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Understanding the retiring kind

By Myra Hamilton and Clive Hamilton - posted Monday, 9 October 2006

This sense of entitlement stems from an implicit bargain with the state, to the effect that, after a long working life, they are entitled to leisure time once they reach 65. Raising the retirement age, they argue, was not part of the deal.

The discourse in favour of compulsory saving is very different: everyone believes in saving for their own retirement, so compulsory superannuation is forcing them to do something they want to do. They are willing to make sacrifices now to have more choices when they retire.

The Government argues that encouraging people to work longer is also helping them do something for their own benefit. However, increasing the retirement age is asking people to contribute time at a life stage when time is scarce. For boomers, being compelled to work later means that individuals are giving up something - time - that they cannot retrieve.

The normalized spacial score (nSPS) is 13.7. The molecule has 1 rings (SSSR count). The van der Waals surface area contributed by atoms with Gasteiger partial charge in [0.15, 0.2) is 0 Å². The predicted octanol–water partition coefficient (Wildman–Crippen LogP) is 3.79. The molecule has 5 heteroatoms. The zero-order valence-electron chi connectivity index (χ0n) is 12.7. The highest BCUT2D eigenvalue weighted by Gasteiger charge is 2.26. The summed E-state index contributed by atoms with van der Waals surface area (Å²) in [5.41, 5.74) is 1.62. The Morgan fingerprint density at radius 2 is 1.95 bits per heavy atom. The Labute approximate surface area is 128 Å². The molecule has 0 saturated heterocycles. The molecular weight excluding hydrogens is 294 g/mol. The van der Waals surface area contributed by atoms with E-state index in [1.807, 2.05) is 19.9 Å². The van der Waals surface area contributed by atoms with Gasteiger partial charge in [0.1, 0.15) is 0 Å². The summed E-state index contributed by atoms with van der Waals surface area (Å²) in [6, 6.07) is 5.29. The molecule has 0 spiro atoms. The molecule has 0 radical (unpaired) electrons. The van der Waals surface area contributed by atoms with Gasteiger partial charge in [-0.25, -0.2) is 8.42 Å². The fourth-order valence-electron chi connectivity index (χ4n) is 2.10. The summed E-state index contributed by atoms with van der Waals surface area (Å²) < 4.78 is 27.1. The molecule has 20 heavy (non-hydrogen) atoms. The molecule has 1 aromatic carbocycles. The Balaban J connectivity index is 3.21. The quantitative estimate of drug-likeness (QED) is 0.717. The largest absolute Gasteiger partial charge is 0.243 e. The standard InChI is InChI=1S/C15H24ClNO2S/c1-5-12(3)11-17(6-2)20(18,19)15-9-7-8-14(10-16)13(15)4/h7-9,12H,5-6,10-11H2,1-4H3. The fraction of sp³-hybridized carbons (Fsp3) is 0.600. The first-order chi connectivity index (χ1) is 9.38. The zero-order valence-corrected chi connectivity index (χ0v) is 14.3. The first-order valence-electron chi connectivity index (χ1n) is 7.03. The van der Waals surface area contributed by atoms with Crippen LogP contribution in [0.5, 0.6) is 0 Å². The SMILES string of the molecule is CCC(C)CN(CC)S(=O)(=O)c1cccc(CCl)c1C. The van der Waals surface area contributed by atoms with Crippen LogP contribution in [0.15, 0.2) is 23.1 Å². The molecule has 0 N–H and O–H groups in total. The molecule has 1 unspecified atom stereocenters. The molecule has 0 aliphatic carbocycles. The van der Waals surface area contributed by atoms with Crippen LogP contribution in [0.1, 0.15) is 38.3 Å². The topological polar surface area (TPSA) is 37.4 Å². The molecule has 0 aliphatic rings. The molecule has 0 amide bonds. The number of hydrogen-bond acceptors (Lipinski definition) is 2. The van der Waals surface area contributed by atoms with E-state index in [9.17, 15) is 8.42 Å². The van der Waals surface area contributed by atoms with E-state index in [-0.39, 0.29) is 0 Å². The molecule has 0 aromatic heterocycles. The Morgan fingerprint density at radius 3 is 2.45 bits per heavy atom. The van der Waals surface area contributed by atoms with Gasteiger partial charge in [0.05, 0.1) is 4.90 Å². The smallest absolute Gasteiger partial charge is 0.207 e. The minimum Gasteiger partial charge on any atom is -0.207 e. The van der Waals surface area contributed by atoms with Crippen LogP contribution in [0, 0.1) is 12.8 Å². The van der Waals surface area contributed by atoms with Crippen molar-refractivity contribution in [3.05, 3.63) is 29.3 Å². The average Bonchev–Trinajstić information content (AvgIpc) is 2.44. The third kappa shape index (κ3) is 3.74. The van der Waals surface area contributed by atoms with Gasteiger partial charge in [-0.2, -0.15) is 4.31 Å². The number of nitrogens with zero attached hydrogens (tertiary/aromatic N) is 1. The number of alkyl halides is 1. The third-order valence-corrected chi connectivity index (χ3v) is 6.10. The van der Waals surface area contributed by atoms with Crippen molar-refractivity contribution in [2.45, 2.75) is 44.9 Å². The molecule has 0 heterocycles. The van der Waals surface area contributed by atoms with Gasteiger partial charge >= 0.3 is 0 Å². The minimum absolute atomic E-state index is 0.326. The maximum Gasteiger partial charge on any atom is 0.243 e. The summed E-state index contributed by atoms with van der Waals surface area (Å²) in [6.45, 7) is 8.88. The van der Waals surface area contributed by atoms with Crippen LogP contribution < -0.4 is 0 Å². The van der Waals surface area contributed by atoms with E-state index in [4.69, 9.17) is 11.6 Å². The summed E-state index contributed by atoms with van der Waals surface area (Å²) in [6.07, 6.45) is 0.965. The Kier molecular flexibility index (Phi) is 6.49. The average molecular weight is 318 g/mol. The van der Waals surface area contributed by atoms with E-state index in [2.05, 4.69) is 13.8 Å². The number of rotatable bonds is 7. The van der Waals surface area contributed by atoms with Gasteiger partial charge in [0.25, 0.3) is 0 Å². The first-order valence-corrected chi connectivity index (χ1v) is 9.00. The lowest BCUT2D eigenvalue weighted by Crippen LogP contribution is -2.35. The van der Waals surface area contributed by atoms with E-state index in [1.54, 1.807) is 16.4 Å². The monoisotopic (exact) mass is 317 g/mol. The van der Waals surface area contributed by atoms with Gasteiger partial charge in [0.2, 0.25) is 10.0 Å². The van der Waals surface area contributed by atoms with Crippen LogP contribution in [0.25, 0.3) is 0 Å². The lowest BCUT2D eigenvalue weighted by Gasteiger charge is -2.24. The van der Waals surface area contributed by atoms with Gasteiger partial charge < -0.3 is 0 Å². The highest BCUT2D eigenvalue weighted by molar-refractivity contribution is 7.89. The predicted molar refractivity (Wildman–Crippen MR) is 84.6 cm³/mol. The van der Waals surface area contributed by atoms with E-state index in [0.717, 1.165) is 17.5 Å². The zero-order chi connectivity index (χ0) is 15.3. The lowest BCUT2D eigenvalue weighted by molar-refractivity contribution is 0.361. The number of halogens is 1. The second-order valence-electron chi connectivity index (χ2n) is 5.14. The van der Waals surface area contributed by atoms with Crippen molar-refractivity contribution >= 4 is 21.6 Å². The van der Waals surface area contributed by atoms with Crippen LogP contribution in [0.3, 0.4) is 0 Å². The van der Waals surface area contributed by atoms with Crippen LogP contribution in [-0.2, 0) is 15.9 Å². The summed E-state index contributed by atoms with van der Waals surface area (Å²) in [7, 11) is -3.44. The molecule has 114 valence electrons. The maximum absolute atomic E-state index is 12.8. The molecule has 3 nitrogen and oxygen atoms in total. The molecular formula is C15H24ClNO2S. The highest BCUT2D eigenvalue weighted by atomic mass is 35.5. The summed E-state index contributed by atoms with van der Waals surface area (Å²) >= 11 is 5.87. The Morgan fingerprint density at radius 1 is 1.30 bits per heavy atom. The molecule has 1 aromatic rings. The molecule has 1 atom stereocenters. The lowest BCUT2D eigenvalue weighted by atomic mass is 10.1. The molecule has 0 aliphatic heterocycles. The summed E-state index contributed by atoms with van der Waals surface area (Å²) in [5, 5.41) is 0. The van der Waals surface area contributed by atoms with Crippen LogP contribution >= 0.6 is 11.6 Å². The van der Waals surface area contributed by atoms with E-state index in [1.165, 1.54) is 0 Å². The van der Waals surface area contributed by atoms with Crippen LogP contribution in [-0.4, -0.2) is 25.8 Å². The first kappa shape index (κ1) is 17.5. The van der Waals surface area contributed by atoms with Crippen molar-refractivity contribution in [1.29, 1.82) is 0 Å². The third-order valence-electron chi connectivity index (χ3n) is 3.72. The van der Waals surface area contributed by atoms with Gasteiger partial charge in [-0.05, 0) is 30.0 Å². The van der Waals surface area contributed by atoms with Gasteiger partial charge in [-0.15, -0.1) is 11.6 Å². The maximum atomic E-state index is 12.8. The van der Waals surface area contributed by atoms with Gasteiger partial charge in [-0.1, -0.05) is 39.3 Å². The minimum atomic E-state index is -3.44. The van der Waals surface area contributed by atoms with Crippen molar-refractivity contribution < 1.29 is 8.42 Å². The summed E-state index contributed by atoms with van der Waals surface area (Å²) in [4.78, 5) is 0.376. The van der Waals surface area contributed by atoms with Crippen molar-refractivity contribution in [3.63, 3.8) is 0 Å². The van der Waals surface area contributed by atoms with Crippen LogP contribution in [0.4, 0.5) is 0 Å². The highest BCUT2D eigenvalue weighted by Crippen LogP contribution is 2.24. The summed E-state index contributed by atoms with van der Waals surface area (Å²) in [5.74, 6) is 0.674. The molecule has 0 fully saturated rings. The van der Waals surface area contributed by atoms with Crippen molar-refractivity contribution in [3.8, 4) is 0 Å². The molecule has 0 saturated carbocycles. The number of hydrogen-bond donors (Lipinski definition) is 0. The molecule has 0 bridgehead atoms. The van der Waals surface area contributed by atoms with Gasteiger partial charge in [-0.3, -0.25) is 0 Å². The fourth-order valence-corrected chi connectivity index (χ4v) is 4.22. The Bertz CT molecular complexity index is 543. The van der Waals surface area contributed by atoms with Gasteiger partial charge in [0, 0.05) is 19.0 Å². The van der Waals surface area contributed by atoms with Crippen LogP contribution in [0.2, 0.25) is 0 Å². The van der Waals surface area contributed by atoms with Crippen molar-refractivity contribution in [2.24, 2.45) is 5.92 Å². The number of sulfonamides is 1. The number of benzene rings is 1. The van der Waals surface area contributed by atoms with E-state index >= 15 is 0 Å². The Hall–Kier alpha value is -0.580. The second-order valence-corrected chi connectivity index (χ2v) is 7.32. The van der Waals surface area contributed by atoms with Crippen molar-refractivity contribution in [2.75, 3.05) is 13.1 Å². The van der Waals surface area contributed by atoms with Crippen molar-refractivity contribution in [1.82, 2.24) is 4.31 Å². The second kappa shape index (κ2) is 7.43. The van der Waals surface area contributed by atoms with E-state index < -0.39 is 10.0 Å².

With superannuation, individuals will get it all back, and more, at a time when they feel that they will need it most.

It has only been 14 years since the introduction of compulsory super. It is evident that it is transforming not just retirement incomes but the relationship between citizens and government.

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First published in The Age on October 3, 2006.

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About the Authors

Myra Hamilton is a doctoral candidate at the University of Sydney.

Clive Hamilton is professor of public ethics at the Centre for Applied Philosophy and Public Ethics.

Other articles by these Authors

All articles by Myra Hamilton
All articles by Clive Hamilton

Creative Commons LicenseThis work is licensed under a Creative Commons License.

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